The U.S. Department of Justice charged a 48-year-old barred broker from Manalapan, N.J., with defrauding older investors out of at least $1 million and fraudulently obtaining a COVID-19 pandemic loan.
The justice department filed charges in federal District Court in Newark, N.J., on August 17 of wire and mail fraud against Anthony Mastroianni Jr. The Securities and Exchange Commission filed parallel charges.
According to the justice department and the SEC, Mastroianni defrauded at least 10 investors by selling them bogus promissory notes in his company Global Business Development & Consulting Corp., beginning as early as 2017 and continuing until August 2022. The SEC complaint says those investors ranged in age from 64 to 82. The notes promised exorbitant interest rates ranging from 50% to 175%.
Instead of investing the money as promised, Mastroianni used investor money on personal expenses, including household rent, automobile payments, credit card bills, and cash withdrawals, the justice department says.
Its complaint also says Mastroianni exploited the ongoing global pandemic by submitting a false and fraudulent application to obtain $96,300 from a federal COVID-19 emergency relief loan meant for distressed small businesses. As with his investment fraud scheme, Mastroianni misused the loan proceeds to make personal purchases and cash withdrawals, the justice department maintains.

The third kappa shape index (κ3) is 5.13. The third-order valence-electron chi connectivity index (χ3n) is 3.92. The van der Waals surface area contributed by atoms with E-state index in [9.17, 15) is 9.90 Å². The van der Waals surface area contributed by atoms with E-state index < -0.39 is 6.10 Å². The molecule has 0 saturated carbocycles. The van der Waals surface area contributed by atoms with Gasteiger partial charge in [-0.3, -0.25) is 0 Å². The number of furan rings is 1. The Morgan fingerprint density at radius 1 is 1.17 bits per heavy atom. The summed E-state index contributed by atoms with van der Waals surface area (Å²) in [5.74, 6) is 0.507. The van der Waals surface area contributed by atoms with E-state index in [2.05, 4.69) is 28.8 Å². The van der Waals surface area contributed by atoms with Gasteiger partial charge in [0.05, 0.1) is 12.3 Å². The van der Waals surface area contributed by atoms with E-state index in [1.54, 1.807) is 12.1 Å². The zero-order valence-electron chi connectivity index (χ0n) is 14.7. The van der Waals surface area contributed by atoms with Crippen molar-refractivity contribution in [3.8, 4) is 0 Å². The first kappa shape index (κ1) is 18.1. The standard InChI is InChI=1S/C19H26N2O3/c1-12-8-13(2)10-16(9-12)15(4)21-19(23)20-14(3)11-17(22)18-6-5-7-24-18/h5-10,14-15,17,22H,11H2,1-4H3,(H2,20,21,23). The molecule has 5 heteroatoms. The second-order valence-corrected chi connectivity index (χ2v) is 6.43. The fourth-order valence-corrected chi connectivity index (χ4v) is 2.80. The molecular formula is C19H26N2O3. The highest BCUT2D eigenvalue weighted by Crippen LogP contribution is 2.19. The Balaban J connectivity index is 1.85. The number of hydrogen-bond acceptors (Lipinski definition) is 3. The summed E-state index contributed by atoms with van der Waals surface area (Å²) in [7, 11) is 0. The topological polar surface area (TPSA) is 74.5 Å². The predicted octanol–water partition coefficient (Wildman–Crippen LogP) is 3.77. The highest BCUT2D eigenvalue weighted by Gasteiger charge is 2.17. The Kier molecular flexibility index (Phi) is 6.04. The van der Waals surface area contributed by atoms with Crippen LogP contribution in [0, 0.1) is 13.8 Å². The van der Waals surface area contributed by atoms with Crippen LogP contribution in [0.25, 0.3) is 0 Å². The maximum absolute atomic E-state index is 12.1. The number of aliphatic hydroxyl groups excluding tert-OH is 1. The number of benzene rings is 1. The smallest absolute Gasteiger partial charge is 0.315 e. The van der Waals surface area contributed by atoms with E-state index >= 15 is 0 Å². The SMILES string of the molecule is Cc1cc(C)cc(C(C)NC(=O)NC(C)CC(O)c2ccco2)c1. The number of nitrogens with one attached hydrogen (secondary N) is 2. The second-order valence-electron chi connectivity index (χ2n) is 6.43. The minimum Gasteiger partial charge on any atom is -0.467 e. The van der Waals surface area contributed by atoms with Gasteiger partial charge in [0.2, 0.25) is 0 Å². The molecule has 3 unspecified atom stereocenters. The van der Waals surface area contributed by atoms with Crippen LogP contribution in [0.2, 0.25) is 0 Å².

In 2016, the Financial Industry Regulatory Authority (FINRA) barred Mastroianni from associating with any registered broker-dealer after he refused to appear for testimony to answer allegations of, among other things, excessive trading in an elderly customer’s account.
Each count of mail and wire fraud carries a maximum potential sentence of 20 years in prison and a fine of up to $250,000, or twice the gross loss or gain caused by the offense.
The SEC’s complaint charges Mastroianni and Global with violating the antifraud provisions of federal securities laws, and seeks disgorgement of ill-gotten gains with prejudgment interest, civil penalties and permanent injunctive relief.